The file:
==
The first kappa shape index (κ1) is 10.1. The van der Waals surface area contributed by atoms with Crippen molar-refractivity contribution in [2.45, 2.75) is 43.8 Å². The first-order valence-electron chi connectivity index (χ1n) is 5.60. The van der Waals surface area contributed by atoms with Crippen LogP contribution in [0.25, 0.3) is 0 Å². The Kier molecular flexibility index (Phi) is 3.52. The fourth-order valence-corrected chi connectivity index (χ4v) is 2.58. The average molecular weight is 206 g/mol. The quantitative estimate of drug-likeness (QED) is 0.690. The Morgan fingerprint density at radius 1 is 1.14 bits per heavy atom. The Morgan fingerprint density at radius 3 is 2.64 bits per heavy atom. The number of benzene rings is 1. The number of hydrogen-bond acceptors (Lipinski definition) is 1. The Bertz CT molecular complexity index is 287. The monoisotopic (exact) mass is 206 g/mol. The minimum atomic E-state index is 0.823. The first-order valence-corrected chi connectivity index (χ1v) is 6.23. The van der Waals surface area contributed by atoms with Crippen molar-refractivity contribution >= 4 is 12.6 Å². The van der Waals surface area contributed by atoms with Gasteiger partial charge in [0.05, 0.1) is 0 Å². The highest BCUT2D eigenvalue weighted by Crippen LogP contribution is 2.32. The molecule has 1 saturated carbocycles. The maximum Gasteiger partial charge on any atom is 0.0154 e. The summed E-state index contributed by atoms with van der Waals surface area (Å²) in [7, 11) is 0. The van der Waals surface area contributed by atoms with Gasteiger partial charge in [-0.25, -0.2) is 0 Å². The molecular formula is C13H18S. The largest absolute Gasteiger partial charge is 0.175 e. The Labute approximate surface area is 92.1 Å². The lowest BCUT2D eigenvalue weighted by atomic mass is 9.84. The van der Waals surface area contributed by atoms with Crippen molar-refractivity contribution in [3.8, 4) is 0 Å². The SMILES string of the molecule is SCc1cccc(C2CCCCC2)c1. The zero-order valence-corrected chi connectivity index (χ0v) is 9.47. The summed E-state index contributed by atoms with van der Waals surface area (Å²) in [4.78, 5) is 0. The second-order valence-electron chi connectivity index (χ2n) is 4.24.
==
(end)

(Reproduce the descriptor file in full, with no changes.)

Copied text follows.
The first kappa shape index (κ1) is 10.1. The van der Waals surface area contributed by atoms with Crippen molar-refractivity contribution in [2.45, 2.75) is 43.8 Å². The first-order valence-electron chi connectivity index (χ1n) is 5.60. The van der Waals surface area contributed by atoms with Crippen LogP contribution in [0.25, 0.3) is 0 Å². The Kier molecular flexibility index (Phi) is 3.52. The fourth-order valence-corrected chi connectivity index (χ4v) is 2.58. The average molecular weight is 206 g/mol. The quantitative estimate of drug-likeness (QED) is 0.690. The Morgan fingerprint density at radius 1 is 1.14 bits per heavy atom. The Morgan fingerprint density at radius 3 is 2.64 bits per heavy atom. The number of benzene rings is 1. The number of hydrogen-bond acceptors (Lipinski definition) is 1. The Bertz CT molecular complexity index is 287. The monoisotopic (exact) mass is 206 g/mol. The minimum atomic E-state index is 0.823. The first-order valence-corrected chi connectivity index (χ1v) is 6.23. The van der Waals surface area contributed by atoms with Crippen molar-refractivity contribution >= 4 is 12.6 Å². The van der Waals surface area contributed by atoms with Gasteiger partial charge in [0.05, 0.1) is 0 Å². The highest BCUT2D eigenvalue weighted by Crippen LogP contribution is 2.32. The molecule has 1 saturated carbocycles. The maximum Gasteiger partial charge on any atom is 0.0154 e. The summed E-state index contributed by atoms with van der Waals surface area (Å²) in [7, 11) is 0. The van der Waals surface area contributed by atoms with Gasteiger partial charge in [-0.25, -0.2) is 0 Å². The molecular formula is C13H18S. The largest absolute Gasteiger partial charge is 0.175 e. The Labute approximate surface area is 92.1 Å². The lowest BCUT2D eigenvalue weighted by atomic mass is 9.84. The van der Waals surface area contributed by atoms with Crippen molar-refractivity contribution in [3.8, 4) is 0 Å². The SMILES string of the molecule is SCc1cccc(C2CCCCC2)c1. The zero-order valence-corrected chi connectivity index (χ0v) is 9.47. The summed E-state index contributed by atoms with van der Waals surface area (Å²) in [4.78, 5) is 0. The second-order valence-electron chi connectivity index (χ2n) is 4.24.